Backyarders in Cape Town call for transparency in housing allocation

In August 2018, backyarders in Cape Town were demanding an end to evictions and for decent housing that is close to schools, clinics and other amenities. Photo by Mfundo Mhlanganiso

Organisations representing backyarders in Cape Town say that government’s housing database has to be laid bare to ensure the most deserving people receive subsidised houses.

Organisations representing backyard dwellers in Cape Town have said that the government and the City of Cape Town’s housing database is not transparent and accountable. They still encourage their members to register so that they can benefit from subsidised housing, however, following a call by the City of Cape Town for backyarders to apply to register on the City’s housing database.

According to the Mayoral Committee Member for Human Settlements, Councillor Malusi Booi, only one in three backyarders are registered on the housing database. Booi said that the City’s database reflects that almost 70% of residents in informal housing in the metro are not formally registered for subsidised housing and, therefore, not eligible for a housing opportunity.

Backyarders’ organisations, however, do not believe that there are so few backyarders on the City’s housing database. The problem, they claim, is rather with the lack of delivery and fraud. Phindile Nazo, the chairperson of Gugulethu Backyarders, said that they have members who have been on the waiting list since the 90s and have not received houses.

“The claim by the City is not true; a number of backyarders are on the database and they have been on the database for quite some time now and are still without descent housing. Our fathers and mothers, a lot of them have been on the list for a long period of time and they still have their red cards, which they received in the early 90s. That shows that they have been on the database for long and yet they are still without housing,” Nazo said.

Also read:  ‘Made in Tunisia’: the worker-casualties of the globalisation of the textile industry

Khaya Xintolo, the organiser for Mandela Park Backyarders, echoed Nazo’s view and he said that they make sure that their members have applied to register for subsidised housing. Xintolo questioned what the City is doing about the fact that there are few backyarders on their database.

According to Booi, there are 328,000 qualifying residents on the housing database.

“The great need for affordable housing and services in and near urban centres especially means that we must ensure that we work in a planned, systematic and fair manner. It is really important for backyard dwellers to apply to register on the housing database. Backyarders who are not registered on the database cannot be considered for housing opportunities created for them by the City and Western Cape government. All qualifying beneficiaries and especially backyard dwellers must therefore please ensure that they are registered on the database and that their details are correct and up to date,” said Booi.

Backyarders raised the issue of fraud resulting from the housing database being not transparent and accountable to citizens. The housing database in South Africa is not a public document that residents have access to and this, according to Gugulethu Backyarders, creates opportunity for corruption and fraud.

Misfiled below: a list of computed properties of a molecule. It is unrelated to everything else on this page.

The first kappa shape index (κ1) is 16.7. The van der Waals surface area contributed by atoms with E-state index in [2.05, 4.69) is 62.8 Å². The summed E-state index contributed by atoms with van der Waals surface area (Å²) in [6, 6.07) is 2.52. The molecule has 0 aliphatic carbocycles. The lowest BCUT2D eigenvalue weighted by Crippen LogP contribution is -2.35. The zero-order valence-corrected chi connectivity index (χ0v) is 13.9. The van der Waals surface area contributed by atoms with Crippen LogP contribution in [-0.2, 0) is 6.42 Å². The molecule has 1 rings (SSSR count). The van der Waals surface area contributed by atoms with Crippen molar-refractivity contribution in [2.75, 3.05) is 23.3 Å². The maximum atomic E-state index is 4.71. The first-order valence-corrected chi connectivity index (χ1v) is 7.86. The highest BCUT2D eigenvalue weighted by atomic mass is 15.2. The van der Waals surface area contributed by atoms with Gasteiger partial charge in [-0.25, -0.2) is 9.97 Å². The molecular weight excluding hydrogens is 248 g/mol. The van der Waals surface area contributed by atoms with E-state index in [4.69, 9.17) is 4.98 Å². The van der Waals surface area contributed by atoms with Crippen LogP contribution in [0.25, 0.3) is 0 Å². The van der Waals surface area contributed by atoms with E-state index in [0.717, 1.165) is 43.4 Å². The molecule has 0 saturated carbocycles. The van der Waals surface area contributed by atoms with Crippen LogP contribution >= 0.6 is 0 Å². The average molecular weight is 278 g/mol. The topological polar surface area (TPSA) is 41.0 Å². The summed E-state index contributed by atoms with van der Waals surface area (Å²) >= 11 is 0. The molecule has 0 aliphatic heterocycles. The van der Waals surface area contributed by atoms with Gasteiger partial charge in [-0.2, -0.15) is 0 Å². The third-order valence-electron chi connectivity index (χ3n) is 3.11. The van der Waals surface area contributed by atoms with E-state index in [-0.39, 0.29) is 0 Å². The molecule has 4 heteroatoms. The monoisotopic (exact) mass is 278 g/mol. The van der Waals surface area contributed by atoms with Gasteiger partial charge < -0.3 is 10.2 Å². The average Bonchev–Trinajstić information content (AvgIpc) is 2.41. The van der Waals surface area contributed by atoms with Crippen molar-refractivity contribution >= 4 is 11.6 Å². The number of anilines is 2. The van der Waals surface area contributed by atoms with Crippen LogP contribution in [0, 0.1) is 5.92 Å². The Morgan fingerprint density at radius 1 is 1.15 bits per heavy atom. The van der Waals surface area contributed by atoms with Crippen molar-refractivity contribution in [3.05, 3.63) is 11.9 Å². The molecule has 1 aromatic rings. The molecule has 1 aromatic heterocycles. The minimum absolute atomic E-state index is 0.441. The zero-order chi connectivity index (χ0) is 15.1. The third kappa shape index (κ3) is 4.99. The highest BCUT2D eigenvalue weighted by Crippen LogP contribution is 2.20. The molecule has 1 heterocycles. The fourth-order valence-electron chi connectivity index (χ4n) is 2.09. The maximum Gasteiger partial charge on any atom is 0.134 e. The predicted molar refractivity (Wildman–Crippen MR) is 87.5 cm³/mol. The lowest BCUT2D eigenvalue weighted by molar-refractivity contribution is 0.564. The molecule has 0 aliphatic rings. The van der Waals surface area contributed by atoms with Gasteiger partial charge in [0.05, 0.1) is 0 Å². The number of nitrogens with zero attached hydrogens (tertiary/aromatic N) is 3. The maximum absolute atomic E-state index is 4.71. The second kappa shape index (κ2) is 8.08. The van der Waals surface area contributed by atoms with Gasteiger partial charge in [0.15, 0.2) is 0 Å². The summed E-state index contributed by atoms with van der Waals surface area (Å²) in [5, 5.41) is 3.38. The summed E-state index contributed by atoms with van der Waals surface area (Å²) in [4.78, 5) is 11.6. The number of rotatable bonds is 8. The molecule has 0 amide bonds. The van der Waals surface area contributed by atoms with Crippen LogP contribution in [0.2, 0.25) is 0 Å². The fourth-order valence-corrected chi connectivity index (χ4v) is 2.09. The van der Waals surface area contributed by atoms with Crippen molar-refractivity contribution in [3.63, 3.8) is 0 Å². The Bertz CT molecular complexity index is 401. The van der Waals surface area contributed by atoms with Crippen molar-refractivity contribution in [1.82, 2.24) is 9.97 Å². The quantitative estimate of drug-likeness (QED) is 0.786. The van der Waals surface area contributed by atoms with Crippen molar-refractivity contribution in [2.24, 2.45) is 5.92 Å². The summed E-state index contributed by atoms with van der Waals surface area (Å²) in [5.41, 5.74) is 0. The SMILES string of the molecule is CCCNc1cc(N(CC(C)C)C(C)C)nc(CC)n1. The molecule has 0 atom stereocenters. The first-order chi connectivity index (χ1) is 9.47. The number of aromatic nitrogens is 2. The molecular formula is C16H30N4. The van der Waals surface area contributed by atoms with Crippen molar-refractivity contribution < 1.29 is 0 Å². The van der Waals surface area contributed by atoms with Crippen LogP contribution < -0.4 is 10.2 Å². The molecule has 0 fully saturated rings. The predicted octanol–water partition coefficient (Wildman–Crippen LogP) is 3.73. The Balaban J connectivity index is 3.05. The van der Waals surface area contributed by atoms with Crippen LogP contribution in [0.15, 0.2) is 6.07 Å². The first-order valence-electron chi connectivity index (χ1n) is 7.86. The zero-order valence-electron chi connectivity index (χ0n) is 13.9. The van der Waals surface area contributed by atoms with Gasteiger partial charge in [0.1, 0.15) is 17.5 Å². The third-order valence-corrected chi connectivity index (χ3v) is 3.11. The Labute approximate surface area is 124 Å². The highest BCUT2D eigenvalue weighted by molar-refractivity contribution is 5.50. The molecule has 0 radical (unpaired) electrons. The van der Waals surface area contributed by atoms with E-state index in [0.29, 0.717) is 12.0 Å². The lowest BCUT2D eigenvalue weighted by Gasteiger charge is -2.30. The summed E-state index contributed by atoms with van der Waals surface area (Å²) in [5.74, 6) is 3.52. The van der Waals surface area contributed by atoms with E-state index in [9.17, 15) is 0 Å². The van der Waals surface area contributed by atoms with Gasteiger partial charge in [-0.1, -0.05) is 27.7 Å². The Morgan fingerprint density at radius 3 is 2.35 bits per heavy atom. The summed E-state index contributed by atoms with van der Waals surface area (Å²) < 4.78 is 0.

“The database is not transparent and accountable, because if it was so, we would not be having young people owning houses in areas like Delft whereas our parents have old red cards and yet they are still without houses to date. Explanation of how that happened is never brought forward as it lacks transparency and accountability. These are not mere allegations but facts! My own mother still has her red card and my ex-girlfriend owns a house in Delft and she was born in 1992 – that alone tells you how dependable the database is,” said Nazo, the chairperson of the Gugulethu Backyarders.

Also read:  In Valencia, a local neighbourhood offers an example of how to resist speculative urban planning

Xintolo of Mandela Park said that they see non-citizens getting houses as evidence that the database is open to corruption.

The MEC for Human Settlements responded to these allegations by saying that the database cannot be manipulated or interfered with as it is audited and protected.

Elitsha has in the past covered community protests where residents believe and demand that any housing development should prioritise people from the local community over those who are seen as coming from outside. Booi said that the allocation of houses is done in accordance with “national legislation and the allocation policy”.

Copyright policy

Creative Commons LicenceThis work is licensed under a Creative Commons Attribution-NonCommercial 4.0 International License.

Should you wish to republish this Elitsha article, please attribute the author and cite Elitsha as its source.

All of Elitsha's originally produced articles are licensed under a Creative Commons license. For more information about our Copyright Policy, please read this.

For regular and timely updates of new Elitsha articles, you can follow us on Twitter, @elitsha2014, and/or become a Elitsha fan on Facebook.